I am in a bit of a rut this week. Call it for what it is: Olympic withdrawal. Last week I spent a glorious week in Vancouver as a spectator at the Winter Olympics. The week before I left for the games I watched as much of the coverage as I could every night. I was very fortunate to be able to have tickets to some of my favorite events but one event will stick out as truly remarkable-it was the Women's Ice Hockey Gold Medal Game.
I had no say in my seating choice (my tickets were obtained by a team member) and had no idea what a treat I was in for as I climbed to the third level and found my seat on the end of the rink. I am a huge fan of the USA team and have been following four time medal winner Angela Ruggiero ever since she was a student at Harvard. My seats were always on what I call the 50-yard line just behind the team bench. I always thought they were the best place to watch from and to be able to see Angela. I was in for a treat but had a much different vantage point than ever before.
As I climbed the stairs to my seat I realized I was distinctly in the minority. Not that I was a lone female-no I think there were equal numbers of men and women, which was a delightful realization, but that I was one of only a handful of USA fans. It seemed that every Canadian fan was wearing a red jacket. All I could see was a sea of red.
At the end of the first period, with the U.S. down 2-0, I ventured over to another part of the stadium to meet up with friends who, it turned out, also had seats in the midst of the red sea. I asked around to find out if there was a designated spot for Americans. I started at the courtesy booth. "Sir, just out of curiosity," I asked, "Can you point me to the USA side -the visitor's side?" "Gee, I am sorry," he said, " I can't help you." (if you watched the Closing Ceremonies, it included a whole segment of self-deprecating humor about the tendency of Canadians to always say they were "sorry"). "There don't seem to be many visitors here tonight; mostly Canadian fans," he replied. I continued to wander around the stadium and at one point was actually offered a seat in my regular-preferred section of the rink-just behind TEAM USA bench.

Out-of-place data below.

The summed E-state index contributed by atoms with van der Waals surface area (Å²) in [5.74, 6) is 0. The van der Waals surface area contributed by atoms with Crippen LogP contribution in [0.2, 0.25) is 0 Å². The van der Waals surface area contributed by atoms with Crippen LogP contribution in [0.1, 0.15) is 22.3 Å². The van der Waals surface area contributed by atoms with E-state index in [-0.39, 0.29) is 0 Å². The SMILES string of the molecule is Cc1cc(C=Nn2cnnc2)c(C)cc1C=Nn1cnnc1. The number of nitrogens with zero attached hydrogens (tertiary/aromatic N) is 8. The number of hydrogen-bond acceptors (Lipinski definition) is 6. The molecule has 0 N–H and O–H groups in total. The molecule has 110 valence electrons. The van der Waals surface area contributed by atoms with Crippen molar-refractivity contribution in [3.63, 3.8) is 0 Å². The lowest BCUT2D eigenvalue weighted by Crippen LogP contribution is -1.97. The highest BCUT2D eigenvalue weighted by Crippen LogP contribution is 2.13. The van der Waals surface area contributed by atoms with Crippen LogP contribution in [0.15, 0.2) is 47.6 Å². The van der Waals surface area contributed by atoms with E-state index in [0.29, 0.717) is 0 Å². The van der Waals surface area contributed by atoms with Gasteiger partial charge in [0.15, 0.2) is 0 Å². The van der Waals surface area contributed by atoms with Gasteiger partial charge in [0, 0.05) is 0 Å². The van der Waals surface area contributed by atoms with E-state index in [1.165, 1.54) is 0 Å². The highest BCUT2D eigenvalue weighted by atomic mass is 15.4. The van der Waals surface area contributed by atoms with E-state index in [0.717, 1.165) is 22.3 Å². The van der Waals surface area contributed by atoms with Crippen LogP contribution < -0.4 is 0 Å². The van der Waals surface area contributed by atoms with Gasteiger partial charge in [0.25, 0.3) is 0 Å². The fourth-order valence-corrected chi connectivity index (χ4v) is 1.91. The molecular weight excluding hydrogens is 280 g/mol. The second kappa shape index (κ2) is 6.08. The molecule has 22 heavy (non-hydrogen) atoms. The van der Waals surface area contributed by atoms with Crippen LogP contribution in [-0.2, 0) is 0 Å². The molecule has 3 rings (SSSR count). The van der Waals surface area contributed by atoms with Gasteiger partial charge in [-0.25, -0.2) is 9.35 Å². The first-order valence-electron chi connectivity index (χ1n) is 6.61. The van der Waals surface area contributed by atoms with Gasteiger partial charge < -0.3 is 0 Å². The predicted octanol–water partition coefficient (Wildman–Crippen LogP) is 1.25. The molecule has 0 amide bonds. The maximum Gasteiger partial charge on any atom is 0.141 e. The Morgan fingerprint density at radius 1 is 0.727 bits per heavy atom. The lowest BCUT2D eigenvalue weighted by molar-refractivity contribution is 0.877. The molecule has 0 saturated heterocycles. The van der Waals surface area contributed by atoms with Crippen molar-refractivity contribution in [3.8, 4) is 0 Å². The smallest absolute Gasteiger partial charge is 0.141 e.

I had never been at such a loud sports event in my life (and that includes being among 70,000 fans for the opening of the 1999 Women's World Cup at Giants Stadium). The Canadian fans never sat down, never stopped cheering, and the cow-bells ... the cow bells must have been made especially for this event: they were decibels louder than any cow bell I had ever heard at a Bruins game.
The Canadian fans were spectacular; everything fans should be. Polite, gracious and good sports. When a USA, USA chant started among the few Americans in the stands as the U.S. women lined up to receive their silver medals, the Canadians all joined in to salute their achievement. The red-shirted fans on either side of me actually locked arms with me as they chanted in support of our team.
I am sure I am not alone in feeling that Team Canada fed off the energy of its fans. It is a cliché to say that a home crowd is the proverbial "seventh player on the ice" but in this case, I truly believe it gave the Canadians at Canada Hockey Place the edge it needed to win gold in what was a very evenly matched game among the two best women's hockey teams in the world. The energy of the place was palpable. It was real. A home team advantage that was the difference between the gold and silver. (same for men on Sunday).
What lessons did I take away from the game for sports parents? First, that cheering for your child at their games can help them play their best. But, second, that cheering for every player, on both teams, as the Canadian fans did in chanting "USA! USA!", is just as important.
I have seen what a surprising difference it can make on the sidelines and in the stands when parents make an effort to applaud a good effort or a fine play - no matter who makes it. If you focus obsessively on your own child at a sports event you are giving a clear signal that you don't really care about the team or the event - you just care about your son or daughter. By contrast, parents who shout and cheer for all the children set a great example for the kids, by sending the message that youth sports are about giving one's best effort and enjoying the game, not about winning and losing.
So, sports parents, how about borrowing a page (or should I say maple leaf) from the playbook of our good friends north of the border? Cheer for everyone!